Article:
The dictionary defines the word peasant as a poor smallholder of low social status and also as an ignorant, rude, or unsophisticated person. My lived experiences, as an individual, somewhat embody both definitions, and more. I am definitely poor, of lower social status than I have promised myself all these years, I have been ignorant more times than I have been enlightened, I have been rude ALL MY LIFE, and I do not aspire to a sophistication that separates me from my people and my Africanness.
In the small town of Cala, where I grew up, the majority of citizens live on less than R10 a day. It is a poor town. And, among the people of Cala, in terms of class and income, it is ridiculous for myself to think of myself as a peasant. One might argue that it is me being spoilt and not appreciating all that I have in a world where many have nothing. I grew up in a world where poverty was (is) normal, a world where those that are poor have taught themselves that poverty is next to Godliness, and those that are not poor think that those that are poor have themselves to blame. This, a world that has beneficiaries of poverty, as if poverty itself is not bad enough. A world of rigid yet non tacit arrangements between melanin and poverty. I grew up around this poverty, a selfish creation of mankind, which has people like myself, the poor, as unwilling participants. But still, among the poorest of the poor, how dare I call myself a peasant?
What is it that I really have? Yes I live in a fancy flat in Gauteng. Yes I drive a car. Yes I have clothes on my back. Yes, I have these things. But, do I really have these things?
Well, if walls could talk, then those that shelter me everyday would tell a simple story, or better yet sing a familiar song, there’s a stranger in my house, yes, that is what they would sing. I, like many others who have a similar living arrangement, do not own this dwelling. I am a stranger helping the real owner pay off his or her bond. I am merely helping someone else own this apartment. The car belongs to the bank, and if anyone who has a car doubts that, try missing a few instalments and you will know who your car belongs to.
All I have, really, is an (the) illusion of comfort and wealth without the real thing. And that illusion is not free, I pay for it with every cent I get from the slavery of capitalism. OMG, I am a peasant who owns an illusion! The only difference between me and a traditional peasant is my Bachelor of Western Dictates on Commerce degree, and an illusion.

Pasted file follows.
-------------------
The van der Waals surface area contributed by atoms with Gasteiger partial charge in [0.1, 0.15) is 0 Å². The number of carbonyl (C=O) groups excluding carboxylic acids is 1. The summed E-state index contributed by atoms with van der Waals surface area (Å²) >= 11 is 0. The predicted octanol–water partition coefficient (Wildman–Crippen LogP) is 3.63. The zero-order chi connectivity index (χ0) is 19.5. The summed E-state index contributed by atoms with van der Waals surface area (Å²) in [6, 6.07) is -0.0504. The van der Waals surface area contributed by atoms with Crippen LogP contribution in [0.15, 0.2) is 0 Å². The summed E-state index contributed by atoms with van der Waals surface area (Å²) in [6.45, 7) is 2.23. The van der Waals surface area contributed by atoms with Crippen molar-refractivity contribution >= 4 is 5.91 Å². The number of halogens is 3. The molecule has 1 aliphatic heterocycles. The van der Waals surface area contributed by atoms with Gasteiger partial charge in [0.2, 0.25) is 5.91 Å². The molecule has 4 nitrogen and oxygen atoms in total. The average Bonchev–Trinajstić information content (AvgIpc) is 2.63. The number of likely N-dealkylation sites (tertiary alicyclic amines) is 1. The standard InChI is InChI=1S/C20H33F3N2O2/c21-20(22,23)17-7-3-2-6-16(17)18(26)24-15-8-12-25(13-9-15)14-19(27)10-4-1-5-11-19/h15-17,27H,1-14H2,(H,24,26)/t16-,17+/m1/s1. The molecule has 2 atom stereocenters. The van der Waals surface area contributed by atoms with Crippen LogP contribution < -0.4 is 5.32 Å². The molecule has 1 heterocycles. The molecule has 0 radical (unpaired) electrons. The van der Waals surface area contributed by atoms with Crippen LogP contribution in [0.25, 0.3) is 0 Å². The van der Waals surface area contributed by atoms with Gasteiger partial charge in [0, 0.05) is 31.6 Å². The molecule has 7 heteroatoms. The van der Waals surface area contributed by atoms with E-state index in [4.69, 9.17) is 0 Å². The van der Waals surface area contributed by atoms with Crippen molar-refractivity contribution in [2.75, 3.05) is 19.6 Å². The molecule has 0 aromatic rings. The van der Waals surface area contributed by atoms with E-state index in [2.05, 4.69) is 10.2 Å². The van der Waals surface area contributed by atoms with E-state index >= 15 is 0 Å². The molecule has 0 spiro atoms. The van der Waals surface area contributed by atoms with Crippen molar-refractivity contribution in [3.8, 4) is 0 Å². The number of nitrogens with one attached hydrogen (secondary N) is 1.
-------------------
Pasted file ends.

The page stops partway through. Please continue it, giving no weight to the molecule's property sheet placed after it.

To have this illusion is one thing, to pay for it is another. I wake up everyday no later than 05:00 am, I go to work and get back to this apartment whose owner I have only met electronically at 18:00 pm. That means that I spend more than half of MY day working. Those who work will know that when you work, your time is not your time. By 21:00 pm I am asleep. This means that I have only 3 conscious hours to myself in a day. It is starting to seem that even the days of my life are not my own. And all this to pay for an illusion.
This scenario is a class struggle of mega proportions. The working class, although working to co create wealth, will never be wealthy in their lifetime unless under extraordinary circumstances. Wealth, for them, is extraordinary. Poverty is ordinary. Someone else enjoys their work, because they sure as hell do not enjoy it themselves. Wealth is not the natural and inevitable consequence of hard work and enterprise, because if it was I would be writing about the generational wealth I am enjoying due to my forefathers’ hardwork throughout the centuries. Instead I am writing, contemplating about wether or not I am a peasant. Wealth is a consequence of ownership. In South Africa, ownership is a consequence of the absence of melanin and class mobility. There goes my chances!
That’s not the scary part. The scary part is that we have become comfortable in our discomfort. We believe our own illusion. We are slaves to a white capitalist order, yet we believe that it is this very same order that will emancipate us. The ground we walk on houses the graves of our ancestors, yet the ground itself, the land, is not ours. How dare we bury our forefathers in their oppressor’s backyard?! We have failed them.
Are we a people in our own right or are we an extension of western imperialism? Must we, to be a civilisation in our own right, exist within the dictates of western style capitalism and all its illusions? Must our children, in order to own themselves, become outcasts in a neo colonialism order we are participants in?
We must fight for something more than just illusions. Rainbows are nice to watch, but we cannot eat them, we cannot drink them. They are illusions. I am 28 years old, and I have been walking on a rainbow for 22 years and there is still no pot of gold.
One thing is most certainly not an illusion, and that is the nexus between land and liberty.
Is this blog even mine?
Linda Sidumo is a BCom graduate, a public servant, and chairperson of the Education Access Campaign (EAC). Views expressed are strictly his own personal views and do not represent the views of any organisation or group of people.